There will be controversies
Inevitably, some agency appointee will become the source of bad headlines after fumbling a part of the agency’s work. It happens in every administration. And while the work of agencies is largely non-political, they can become political liabilities.
Adams said the Ducey administration wanted people aligned with the governor’s policy ideas who also had experience running large organizations. He recalled one former Gov. Jan Brewer agency head who, when asked how he was doing in the job, said the job was “too big.” That person didn’t continue in the Ducey administration.
The Ducey administration had its share of agency controversies, some of which led to resignations and firings. But the former governor also had a penchant for sticking by his nominees, even after the public had turned on them.
The one-time head of the Department of Economic Security, Tim Jeffries, dubbed “Director J,” eventually was fired, but not until he’d fired tons of staffers for being bullies, made a bunch of motivational videos and expanded an agency police force that stockpiled guns and ammo. Former parks director Sue Black was fired after personnel complaints and allegations she didn’t protect archeological sites. Tony Bouie, the former lottery director, resigned after misusing state vehicles. During the pandemic, whole agencies and their directors, like the Department of Health Services and DES, came under constant fire for bungling the response.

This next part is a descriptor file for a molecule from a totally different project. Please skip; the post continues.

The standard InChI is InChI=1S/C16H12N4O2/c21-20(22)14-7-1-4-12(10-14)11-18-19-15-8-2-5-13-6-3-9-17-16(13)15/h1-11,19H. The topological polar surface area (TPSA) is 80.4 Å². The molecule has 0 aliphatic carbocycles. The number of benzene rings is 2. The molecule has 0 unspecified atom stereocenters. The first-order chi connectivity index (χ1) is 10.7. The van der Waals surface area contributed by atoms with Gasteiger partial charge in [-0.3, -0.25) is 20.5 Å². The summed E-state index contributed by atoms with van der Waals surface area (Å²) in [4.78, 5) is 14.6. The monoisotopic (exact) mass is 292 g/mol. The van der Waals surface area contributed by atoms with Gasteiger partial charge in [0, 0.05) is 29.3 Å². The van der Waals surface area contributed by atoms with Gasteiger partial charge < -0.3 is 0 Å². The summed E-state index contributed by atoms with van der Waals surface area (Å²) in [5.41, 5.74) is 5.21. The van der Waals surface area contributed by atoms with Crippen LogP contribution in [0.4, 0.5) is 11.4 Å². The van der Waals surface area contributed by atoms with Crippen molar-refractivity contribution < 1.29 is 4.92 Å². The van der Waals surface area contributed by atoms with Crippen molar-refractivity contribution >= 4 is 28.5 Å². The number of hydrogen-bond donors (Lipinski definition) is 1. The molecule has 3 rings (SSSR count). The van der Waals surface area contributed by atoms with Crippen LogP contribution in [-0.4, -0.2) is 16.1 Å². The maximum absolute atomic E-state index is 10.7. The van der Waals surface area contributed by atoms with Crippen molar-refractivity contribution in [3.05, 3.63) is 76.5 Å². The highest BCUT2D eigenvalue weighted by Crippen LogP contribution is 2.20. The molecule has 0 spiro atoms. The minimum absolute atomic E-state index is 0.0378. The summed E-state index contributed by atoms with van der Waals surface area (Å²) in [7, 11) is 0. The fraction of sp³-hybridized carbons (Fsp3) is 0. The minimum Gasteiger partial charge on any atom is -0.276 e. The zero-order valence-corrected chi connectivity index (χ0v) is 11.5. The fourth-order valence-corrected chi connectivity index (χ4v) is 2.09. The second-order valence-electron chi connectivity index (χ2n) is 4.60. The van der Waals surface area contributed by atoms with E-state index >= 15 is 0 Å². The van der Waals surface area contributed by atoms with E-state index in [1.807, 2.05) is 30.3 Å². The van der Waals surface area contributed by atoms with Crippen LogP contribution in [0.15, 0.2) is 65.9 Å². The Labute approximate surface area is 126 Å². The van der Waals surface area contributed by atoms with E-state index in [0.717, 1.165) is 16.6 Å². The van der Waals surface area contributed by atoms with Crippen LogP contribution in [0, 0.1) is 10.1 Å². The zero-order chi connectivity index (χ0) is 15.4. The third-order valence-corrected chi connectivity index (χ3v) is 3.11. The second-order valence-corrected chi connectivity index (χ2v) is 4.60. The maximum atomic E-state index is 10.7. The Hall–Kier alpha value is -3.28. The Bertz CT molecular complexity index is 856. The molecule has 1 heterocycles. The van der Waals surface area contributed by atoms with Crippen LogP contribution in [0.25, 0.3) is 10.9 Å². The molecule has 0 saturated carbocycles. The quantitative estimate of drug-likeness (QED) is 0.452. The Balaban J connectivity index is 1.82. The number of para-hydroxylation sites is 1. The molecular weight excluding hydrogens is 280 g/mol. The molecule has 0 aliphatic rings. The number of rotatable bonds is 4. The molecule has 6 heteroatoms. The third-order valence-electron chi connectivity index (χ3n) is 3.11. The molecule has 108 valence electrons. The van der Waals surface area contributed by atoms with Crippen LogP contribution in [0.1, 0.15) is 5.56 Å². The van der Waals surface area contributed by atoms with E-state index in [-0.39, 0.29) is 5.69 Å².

When agency leaders go south, the key is to diagnose the problem and who’s at fault quickly, then “air your dirty laundry as fast as possible,” Adams said.
Sandy Bahr, the longtime director of the Sierra Club's Grand Canyon Chapter, hopes to see Hobbs appoint agency directors who understand their service is to the public, not any single elected official. Ducey’s administration consolidated more power in the executive tower, and agency directors often hesitated to step out of line with the Ducey agenda, even if it was the right thing to do for the public, she said.
“They have a lot of impact on our daily lives,” Bahr said. “And under the Ducey administration, they were defunded significantly. I always say defunded and defanged, but I don't necessarily think of enforcing the law as a fang. We have these laws for a reason.”
But so far, Bahr hasn’t been thrilled with all of Hobbs’ choices. Environmental groups and conservationists were disappointed when Hobbs kept Ducey’s director of the Department of Water Resources, Tom Buschatzke, likely as a way to provide continuity on critical water issues as the state faces a dire water future.
Bahr said she saw the pick as a “real missed opportunity,” though Buschatzke won’t face any hurdles getting confirmed by the Senate.
Still, she said, “Staying the course only makes sense when you're going in the right direction, and that certainly has not been the case with water.”
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Hobbs appointments for agency directors
Department of Transportation: Jennifer Toth, formerly the director of Maricopa County’s transportation department, will take over. She was previously state engineer and deputy director of ADOT.
Department of Administration: Elizabeth Alvarado-Thorson, ADOA’s deputy director, will move up to lead the agency. She was previously the state’s human resources director.